Toxoplasmosis is a parasitic disease caused by the protozoan Toxoplasma gondii. The parasite infects most warm-blooded animals, including humans, but the primary host is the felid (cat) family. Animals are infected by eating infected meat, by ingestion of feces of a cat that has itself recently been infected, or by transmission from mother to fetus. Cats have been shown as a major reservoir of this infection. While this is true, contact with infected undercooked meat seems to be a more important cause of human infection in many countries.
Up to one third of the world's population is estimated to carry a Toxoplasma infection. The Centers for Disease Control and Prevention notes that overall seroprevalence in the United States as determined with specimens collected by the third National Health and Nutritional Assessment Survey (NHANES III) between 1988 and 1994 was found to be 22.5%, with seroprevalence among women of childbearing age (15 to 44 years) of 15%. During the first few weeks, the infection typically causes a mild flu-like illness or no illness. After the first few weeks of infection have passed, the parasite rarely causes any symptoms in otherwise healthy adults. However, people with a weakened immune system, such as those infected with HIV, and fetuses, may become seriously ill, and it can occasionally be fatal. The parasite can cause encephalitis (inflammation of the brain) and neurological disorders and can affect the heart, liver, and eyes (chorioretinitis).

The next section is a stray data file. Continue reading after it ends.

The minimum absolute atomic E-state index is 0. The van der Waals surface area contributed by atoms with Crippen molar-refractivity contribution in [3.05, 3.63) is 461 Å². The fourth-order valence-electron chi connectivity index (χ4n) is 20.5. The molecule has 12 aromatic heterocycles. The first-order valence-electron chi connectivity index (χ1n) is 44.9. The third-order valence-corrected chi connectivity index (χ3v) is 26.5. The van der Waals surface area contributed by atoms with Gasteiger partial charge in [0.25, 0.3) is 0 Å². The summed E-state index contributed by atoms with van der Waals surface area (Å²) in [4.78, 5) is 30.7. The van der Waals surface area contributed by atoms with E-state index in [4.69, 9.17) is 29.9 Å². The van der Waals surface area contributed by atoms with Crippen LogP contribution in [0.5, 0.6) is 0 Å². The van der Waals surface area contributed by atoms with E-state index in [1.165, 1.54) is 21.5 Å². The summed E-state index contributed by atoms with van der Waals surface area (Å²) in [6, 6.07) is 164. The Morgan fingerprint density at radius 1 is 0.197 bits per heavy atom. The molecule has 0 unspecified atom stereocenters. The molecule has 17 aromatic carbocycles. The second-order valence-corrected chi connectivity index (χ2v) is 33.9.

Recent research has shown that animals infected with toxoplasmosis are attracted to the scent of cat urine. This appears to be a behavioral change in the animal to allow it to be eaten by a cat, which re-infects the cat and allows the parasite to complete its life cycle. For example, normal rats avoid the scent of cats, but infected rats do not.